Muslim campaigners have condemned “discriminatory” plans for school inspectors to question girls who wear hijab in primary school.

Yersterdays post explained that the Head of Ofsted Amanda Spielman would be asking why they (the children) wear the headscarf, which “could be interpreted as sexualisation of young girls”.

But some have asked why the pupils and not the schools will be challenged. I would take a guess here that because there is no legal basis for any school uniform the schools cannot really be held responsible for what children wear.

hijabs-630x388Oftsed should instead ask “why are primary school uniform policies allowing hijab for girls under the age of puberty when Islamic laws state otherwise,” she added.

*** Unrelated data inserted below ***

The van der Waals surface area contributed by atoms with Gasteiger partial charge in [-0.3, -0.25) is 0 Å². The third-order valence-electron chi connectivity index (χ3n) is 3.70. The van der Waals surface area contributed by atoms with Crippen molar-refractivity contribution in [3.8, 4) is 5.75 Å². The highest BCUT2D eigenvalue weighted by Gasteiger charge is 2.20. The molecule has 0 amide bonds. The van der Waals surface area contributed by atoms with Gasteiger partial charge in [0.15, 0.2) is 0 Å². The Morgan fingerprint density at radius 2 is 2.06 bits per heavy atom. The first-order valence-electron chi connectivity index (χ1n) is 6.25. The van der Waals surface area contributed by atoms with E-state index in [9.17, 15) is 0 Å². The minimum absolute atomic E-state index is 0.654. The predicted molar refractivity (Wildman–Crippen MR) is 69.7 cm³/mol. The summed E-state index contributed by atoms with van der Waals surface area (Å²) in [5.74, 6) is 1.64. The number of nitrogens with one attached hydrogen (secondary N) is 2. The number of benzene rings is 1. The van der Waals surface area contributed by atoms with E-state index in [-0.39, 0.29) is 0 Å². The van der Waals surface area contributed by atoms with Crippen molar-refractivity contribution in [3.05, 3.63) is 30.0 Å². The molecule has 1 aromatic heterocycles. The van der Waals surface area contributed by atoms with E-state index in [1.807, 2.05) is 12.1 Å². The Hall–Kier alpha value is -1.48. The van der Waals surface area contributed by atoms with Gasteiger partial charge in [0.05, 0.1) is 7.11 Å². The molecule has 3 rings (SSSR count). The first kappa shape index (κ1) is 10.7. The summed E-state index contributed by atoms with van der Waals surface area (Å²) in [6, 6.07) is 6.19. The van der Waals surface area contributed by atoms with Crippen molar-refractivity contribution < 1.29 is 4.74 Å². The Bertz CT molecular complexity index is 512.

Maybe parents should be asked as they, of course, are the one clothe the children. I’m not sure if a child will really understand.

Ofsted said the move was in line with its current practice of assessing whether a school promotes equality.

The hijab is traditionally worn as a sign of modesty once a girl reaches puberty which I would guess most Islamic parents know so I am not too sure why you would want a young child to wear it.

Research by the National Secular Society in September suggested 59 of 142 Islamic schools, including 27 primary schools, in England have a uniform policy which states a head-covering is compulsory. “The hijab in primary schools should be something that is dealt with via the schools uniform policy,” said Sajda Mughal, head of JAN Trust, a charity working with BAME and Muslim women.

She called the move by Ofsted “nonsense and discriminatory” and said it will be used by extremists to advance their narrative of “them and us'” and could fuel marginalisation which seems a little over the top in my opinion.